Scientist who died of cancer raised $630,000 for marginalised students in last days

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Canadian neuroscientist Nadia Choudhury, who died of ovarian cancer earlier this month, spent her final week raising thousands of dollars for marginalized students.

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Choudhury died on October 5, less than a month after she announced on Twitter that she was dying and was making it her final mission to raise awareness about cancer. Her husband, Moni Orif, confirmed that the 43-year-old had died after his years-long battle with a terminal diagnosis.

But the award-winning, Pakistan-born neuroscientist did not go silent. She used her gritty story to issue an urgent warning to help underrepresented students.


She was Professor of Psychology at Concordia University in Montreal and in palliative care for “high-grade serous epithelial, platinum-resistant ovarian cancer” at the Royal Victoria Hospital. In simple words, she had said, she would never make it home.

But Chowdhary managed to successfully raise over $636,000 (about £460,900) in that time.

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In August, she announced from the hospital that she would start a walkathon by pledging to accelerate the length of the palliative care unit ward to raise funds for minority, female, LGBTQ and other graduate students seeking neuroscience research at Concordia. Will do

The money will go to the Nadia Choudhury Wingspan Award, which was instituted in her honor at Concordia University.

Choudhary became popular on social media following the announcement of her terminal illness, and used the support of her 150,000-strong followers on Twitter to continue to inspire. She used the platform to talk about her daily struggles with the disease and shared motivational videos where she was propelled to music from her hospital bed, in addition to fundraising appeals.

One Twitter user wrote, “I was deeply moved by your story, Nadia, and your kindness and spirit is something I don’t think I’ve ever seen in such abundance before.” “As long as I live, I’ll carry you in my heart.”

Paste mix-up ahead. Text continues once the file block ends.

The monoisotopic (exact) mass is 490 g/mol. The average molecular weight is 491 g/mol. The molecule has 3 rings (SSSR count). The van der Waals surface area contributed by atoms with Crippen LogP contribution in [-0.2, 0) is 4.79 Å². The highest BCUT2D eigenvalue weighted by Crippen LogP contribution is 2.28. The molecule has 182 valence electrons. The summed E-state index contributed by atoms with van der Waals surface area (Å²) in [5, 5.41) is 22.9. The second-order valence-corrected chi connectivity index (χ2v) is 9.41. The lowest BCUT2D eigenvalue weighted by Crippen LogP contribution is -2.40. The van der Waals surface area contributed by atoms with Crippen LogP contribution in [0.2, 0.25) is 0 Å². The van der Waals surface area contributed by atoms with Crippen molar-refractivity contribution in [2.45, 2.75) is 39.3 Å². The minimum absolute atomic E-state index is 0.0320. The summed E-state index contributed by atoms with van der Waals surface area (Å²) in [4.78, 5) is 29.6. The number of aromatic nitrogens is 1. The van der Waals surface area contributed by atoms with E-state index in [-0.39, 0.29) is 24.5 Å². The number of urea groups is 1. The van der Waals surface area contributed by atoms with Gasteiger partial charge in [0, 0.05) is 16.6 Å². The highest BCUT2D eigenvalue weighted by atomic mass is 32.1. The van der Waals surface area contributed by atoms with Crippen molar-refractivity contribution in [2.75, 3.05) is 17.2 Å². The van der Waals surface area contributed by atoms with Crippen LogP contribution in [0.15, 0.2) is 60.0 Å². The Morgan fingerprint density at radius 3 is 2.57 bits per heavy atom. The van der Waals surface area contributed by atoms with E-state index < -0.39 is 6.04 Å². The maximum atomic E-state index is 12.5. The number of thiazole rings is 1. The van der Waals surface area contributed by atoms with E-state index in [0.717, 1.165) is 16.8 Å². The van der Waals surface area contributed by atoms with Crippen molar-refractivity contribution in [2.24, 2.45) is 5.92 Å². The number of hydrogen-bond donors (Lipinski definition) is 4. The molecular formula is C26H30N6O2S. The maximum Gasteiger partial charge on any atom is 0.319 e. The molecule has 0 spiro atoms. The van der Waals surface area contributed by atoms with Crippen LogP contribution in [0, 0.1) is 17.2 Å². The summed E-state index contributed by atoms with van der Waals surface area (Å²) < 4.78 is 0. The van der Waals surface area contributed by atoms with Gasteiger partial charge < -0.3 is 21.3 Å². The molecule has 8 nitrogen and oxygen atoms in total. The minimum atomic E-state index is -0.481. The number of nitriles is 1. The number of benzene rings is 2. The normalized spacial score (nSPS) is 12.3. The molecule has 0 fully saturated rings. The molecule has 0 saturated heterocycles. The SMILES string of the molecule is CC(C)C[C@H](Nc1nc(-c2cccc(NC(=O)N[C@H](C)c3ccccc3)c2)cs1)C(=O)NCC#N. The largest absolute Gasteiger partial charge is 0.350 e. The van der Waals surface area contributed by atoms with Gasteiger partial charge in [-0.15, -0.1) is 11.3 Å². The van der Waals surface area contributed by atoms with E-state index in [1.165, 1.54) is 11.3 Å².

In May, Choudhary wrote on Twitter how she was preparing herself to tell her 6-year-old son about his terminal diagnosis.

“Today is the day I tell my son I’m dying of cancer,” she said. “Let me now cry out in mourning, that I may comfort him.”

Despite her admiration in Canada and the US, she remained attached to her homeland, Pakistan. Establishing the Wingspan Award, Choudhary spoke about the discrimination she faced as a Pakistani woman in graduate school.

“When I gave talks or presentations, people often commented on my pronunciation rather than my science,” she said.

She also sent some donor copies of a short story she had written about her years growing up in Karachi, Pakistan, and photographs reminiscent of her childhood there.

On Twitter, she offered a painfully detailed account of what happened to her and urged women to “know your body” and “pay attention to fatigue and changes.”

She said in a post that her final journey was horrifying, but that she was also “full of brightness and love” as she spent precious time with her husband and son and “with a bunch of friends and supporters who pushed me into the clouds Is” “

On September 14, she said, “I will celebrate my new life and welcome everyone to my woods table.” “I am not afraid.”

Born in Karachi in 1978, she attended Karachi Grammar School and after moving to the US for further studies went to Franklin & Marshall College in Pennsylvania for college.

While graduating with a Bachelor of Science in Biological Foundations of Behavior, she became the first recipient of the Williamson Medal for Outstanding Academic and Extracurricular Achievement. She then earned her PhD from the University of Pittsburgh and became a postdoctoral fellow at the University of California San Francisco.

She joined the Concordia University Faculty in 2010 after marrying Mr Orif in 2009. Choudhary is survived by her husband, son, mother and her sister.

Credit: / Ovarian Cancer

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